Kosciuszko Bridge gets blown up
The Kosciuszko Bridge collapsed in a cloud of smoke with a thunderous bang early Sunday morning.
The 78-year-old bridge was felled at 8 a.m. exactly when hundreds of small charges that had been placed on its joints were detonated.
Gravity then went to work and the bridge collapsed in a smokey show watched by Gov. Cuomo, Congresswoman Carolyn Maloney, Department of
Transportation Chief Engineer Wahid Albert, and others from several boats in Newtown Creek.
“I am relieved, excited, relieved,” Gov. Cuomo said right after the detonation. “This is a great sign. It’s not just the bridge. This is in many ways symbolic of all the rebuilding we’re doing. The new LaGuardia, the new JFK, the new Penn Station. And it’s working. And we’re doing it fast, we’re doing it right, we’re doing it efficiently, which people don’t expect from government. So it feels good. It couldn’t have gone any better.”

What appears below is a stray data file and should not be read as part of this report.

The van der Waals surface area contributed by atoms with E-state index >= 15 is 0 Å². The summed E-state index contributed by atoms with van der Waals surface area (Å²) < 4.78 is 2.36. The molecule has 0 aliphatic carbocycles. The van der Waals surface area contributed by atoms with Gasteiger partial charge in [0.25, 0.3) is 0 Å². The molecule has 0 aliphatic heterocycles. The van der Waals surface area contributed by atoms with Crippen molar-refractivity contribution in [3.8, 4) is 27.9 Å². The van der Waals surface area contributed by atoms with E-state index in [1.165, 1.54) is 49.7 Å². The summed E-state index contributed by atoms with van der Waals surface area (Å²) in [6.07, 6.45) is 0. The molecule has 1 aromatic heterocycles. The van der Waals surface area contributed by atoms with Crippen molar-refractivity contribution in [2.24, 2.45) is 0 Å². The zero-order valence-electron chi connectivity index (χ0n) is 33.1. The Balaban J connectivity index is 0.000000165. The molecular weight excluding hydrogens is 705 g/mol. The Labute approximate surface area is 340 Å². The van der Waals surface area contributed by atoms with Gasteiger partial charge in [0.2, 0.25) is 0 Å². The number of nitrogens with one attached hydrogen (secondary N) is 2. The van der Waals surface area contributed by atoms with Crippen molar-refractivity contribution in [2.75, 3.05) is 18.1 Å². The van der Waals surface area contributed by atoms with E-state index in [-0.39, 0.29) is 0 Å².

“It’s really exciting,” Congresswoman Maloney said. “This is a fun way to start the day, isn’t it? I think it’s the only time we’ve ever
blown up a bridge.”
The bridge was initially expected to come down in July, but the work was delayed.
The first span of the new bridge opened in April. The demolition clears the way for construction of a second span.
“The span will Have two sets of suspension cables, two towers,” Cuomo said. “It gives a lace effect and it’s a very elegant-looking bridge.”
The old steel trusses will be taken apart and recycled. The bridge opened back in 1939. It was infamous for its traffic delays for decades before its demolition. The new Kosciuszko bridge is a big milestone in the neighborhood’s transition. “This is an area that was polluted from the industrial manufacturing economy,” Gov. Cuomo said.
“We’re cleaning it up, but I think the crown jewel is going to be that new Kosciuszko bridge.”